OTTAWA – Health Canada is advising Canadians that needle-free dermal filler devices that are promoted for cosmetic skin treatments—such as reducing wrinkles and increasing lip volume—may pose health risks. These small handheld medical devices used to deposit hyaluronic acid or other dermal fillers under the skin are also known as hyaluron pens, hyapens, fog injection devices, SERA pens, and nebulizer injector guns.
Health Canada has not authorized any needle-free dermal filler devices for sale in Canada. This means that the devices have not been evaluated for safety, effectiveness or quality. It is illegal to advertise for sale, import for sale, or sell medical devices in Canada without appropriate licensing under the Medical Devices Regulations.
Health Canada is aware that needle-free dermal filler devices are being used in spas and are being sold directly to consumers online and through esthetician training courses.
Potential side effects include:
- Inflammatory skin reactions
- Hematomas (collection of blood outside a blood vessel)
- Abscesses (collection of pus, usually caused by a bacterial infection)
- Staining of skin
If used improperly, these devices may have additional risks, including:
- Bacterial and fungal infection due to contamination during filling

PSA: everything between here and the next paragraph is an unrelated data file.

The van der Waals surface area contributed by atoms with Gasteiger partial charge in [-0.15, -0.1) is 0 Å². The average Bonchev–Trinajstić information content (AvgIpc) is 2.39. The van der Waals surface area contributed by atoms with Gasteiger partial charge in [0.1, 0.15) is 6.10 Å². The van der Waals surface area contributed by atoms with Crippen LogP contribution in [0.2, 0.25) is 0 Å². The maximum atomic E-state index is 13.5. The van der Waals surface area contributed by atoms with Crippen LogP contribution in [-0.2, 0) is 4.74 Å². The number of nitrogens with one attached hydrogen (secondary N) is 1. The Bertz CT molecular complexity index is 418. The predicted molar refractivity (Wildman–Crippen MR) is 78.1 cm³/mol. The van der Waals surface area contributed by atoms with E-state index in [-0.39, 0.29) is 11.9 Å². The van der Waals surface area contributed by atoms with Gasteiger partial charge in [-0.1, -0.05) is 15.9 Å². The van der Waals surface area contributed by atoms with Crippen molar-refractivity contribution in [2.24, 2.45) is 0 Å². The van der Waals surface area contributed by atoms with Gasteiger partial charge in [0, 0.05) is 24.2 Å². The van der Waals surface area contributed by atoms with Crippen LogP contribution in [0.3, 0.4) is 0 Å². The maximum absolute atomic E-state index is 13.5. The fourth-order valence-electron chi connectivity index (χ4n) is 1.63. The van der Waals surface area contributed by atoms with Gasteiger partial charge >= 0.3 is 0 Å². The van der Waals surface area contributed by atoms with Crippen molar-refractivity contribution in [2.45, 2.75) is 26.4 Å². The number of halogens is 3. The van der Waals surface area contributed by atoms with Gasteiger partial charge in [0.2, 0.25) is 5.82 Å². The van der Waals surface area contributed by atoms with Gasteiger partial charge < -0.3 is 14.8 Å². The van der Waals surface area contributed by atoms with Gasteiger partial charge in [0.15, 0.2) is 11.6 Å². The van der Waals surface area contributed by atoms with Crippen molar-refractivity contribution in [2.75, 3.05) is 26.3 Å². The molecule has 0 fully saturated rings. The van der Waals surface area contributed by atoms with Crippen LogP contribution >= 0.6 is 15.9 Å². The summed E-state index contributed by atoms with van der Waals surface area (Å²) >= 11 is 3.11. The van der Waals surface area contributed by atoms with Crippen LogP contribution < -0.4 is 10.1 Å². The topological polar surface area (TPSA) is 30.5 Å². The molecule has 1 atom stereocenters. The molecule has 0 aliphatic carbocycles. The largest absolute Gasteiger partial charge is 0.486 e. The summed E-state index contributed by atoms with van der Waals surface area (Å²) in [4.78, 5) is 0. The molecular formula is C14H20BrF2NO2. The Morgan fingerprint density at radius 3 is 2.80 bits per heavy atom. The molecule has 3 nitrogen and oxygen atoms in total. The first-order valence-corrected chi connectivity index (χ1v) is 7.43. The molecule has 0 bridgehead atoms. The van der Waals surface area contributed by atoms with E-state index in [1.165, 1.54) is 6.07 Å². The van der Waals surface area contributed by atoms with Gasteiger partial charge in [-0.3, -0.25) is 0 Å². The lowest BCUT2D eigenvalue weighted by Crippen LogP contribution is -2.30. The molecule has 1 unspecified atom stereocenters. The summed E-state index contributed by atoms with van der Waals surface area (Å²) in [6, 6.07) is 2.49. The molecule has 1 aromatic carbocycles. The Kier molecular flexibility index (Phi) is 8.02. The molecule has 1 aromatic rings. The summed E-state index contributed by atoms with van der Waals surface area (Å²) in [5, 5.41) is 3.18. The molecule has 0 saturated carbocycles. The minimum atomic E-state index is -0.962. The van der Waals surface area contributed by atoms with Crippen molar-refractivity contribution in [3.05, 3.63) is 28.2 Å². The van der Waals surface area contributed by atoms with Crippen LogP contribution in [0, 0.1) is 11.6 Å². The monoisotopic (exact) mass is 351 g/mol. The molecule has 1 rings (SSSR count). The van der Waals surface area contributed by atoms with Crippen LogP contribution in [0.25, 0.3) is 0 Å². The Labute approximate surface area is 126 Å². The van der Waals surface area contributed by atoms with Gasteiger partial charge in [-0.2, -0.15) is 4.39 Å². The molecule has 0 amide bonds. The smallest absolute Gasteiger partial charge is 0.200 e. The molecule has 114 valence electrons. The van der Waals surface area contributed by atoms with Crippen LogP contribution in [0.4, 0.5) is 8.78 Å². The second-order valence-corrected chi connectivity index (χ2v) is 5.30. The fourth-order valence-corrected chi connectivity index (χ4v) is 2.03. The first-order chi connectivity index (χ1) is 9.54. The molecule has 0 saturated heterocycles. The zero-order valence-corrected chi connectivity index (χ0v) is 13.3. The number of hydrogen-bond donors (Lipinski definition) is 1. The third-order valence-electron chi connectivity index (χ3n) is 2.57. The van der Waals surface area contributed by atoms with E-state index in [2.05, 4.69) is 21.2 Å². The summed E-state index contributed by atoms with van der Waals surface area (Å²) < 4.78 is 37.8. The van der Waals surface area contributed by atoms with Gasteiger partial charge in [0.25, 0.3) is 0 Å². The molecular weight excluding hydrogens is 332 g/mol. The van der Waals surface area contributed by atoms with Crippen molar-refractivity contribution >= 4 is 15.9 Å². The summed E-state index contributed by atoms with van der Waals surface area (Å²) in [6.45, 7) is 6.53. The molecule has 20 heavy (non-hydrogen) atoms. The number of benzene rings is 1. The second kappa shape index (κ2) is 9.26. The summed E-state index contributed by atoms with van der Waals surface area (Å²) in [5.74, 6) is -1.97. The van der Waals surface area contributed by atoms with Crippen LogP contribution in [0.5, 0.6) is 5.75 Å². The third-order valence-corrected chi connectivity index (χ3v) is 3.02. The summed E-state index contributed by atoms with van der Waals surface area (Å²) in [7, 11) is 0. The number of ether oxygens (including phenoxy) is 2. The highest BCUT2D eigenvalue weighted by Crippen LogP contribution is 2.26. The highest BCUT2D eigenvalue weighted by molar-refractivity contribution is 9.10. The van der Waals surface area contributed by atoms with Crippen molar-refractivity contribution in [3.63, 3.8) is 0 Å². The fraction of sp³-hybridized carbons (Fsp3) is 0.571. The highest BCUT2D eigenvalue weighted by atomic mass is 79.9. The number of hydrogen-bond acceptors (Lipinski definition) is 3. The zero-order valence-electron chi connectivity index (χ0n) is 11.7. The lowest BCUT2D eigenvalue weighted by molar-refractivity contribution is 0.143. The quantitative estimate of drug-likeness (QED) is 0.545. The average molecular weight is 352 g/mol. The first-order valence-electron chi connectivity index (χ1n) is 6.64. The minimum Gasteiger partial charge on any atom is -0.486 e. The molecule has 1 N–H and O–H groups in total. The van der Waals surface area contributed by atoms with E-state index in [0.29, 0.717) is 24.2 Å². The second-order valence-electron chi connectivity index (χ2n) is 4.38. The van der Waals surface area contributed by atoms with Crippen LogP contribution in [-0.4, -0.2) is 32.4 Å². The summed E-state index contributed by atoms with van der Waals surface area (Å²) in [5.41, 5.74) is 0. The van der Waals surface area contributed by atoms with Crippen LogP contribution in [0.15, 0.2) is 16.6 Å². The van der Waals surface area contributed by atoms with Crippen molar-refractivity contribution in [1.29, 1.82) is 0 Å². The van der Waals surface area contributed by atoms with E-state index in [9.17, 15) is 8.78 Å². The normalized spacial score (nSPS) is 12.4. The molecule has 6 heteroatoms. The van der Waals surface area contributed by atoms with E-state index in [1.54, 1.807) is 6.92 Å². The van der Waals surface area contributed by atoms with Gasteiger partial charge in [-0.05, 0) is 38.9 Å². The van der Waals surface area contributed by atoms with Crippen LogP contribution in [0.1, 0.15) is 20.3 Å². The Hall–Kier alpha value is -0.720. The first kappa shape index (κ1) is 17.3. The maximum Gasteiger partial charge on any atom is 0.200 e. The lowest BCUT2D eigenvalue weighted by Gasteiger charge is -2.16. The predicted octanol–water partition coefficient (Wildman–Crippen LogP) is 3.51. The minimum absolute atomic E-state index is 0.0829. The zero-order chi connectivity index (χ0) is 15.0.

- Spreading of transmissible diseases due to cross-contamination between users
- Damage to skin, eyes or blood vessels due to excessive pressure or operator error
What you should do
- Do not buy or use unauthorized needle-free dermal filler devices, or receive services at spas or from estheticians using these devices.
- Consult your healthcare practitioner if you currently use or have used a needle-free dermal filler device and are concerned about your health.
- Check whether medical devices have been authorized for sale by searching Health Canada’s Medical Devices Active Licence Listing.
- Check Health Canada’s Recalls and Safety Alerts database for advisories on illegal health products that have been found on the Canadian market.
- Report complaints involving medical devices, including the sale of unauthorized devices, to Health Canada.
What Health Canada is doing
Since May 2019, Health Canada has contacted a number of companies (importers, distributors, and manufacturers) selling unauthorized needle-free dermal filler devices to inform them that it is illegal to advertise, import for sale, or sell these devices in Canada without appropriate licensing. Health Canada requested that they stop selling these devices in addition to asking all companies involved to recall the devices on the market.
Health Canada continues to contact spas and estheticians, as well as provincial and territorial authorities, to advise them of the medical device licensing requirements and the risks associated with using needle-free dermal filler devices. The Department is also working with the Canada Border Services Agency to help prevent further importation of these unauthorized medical devices.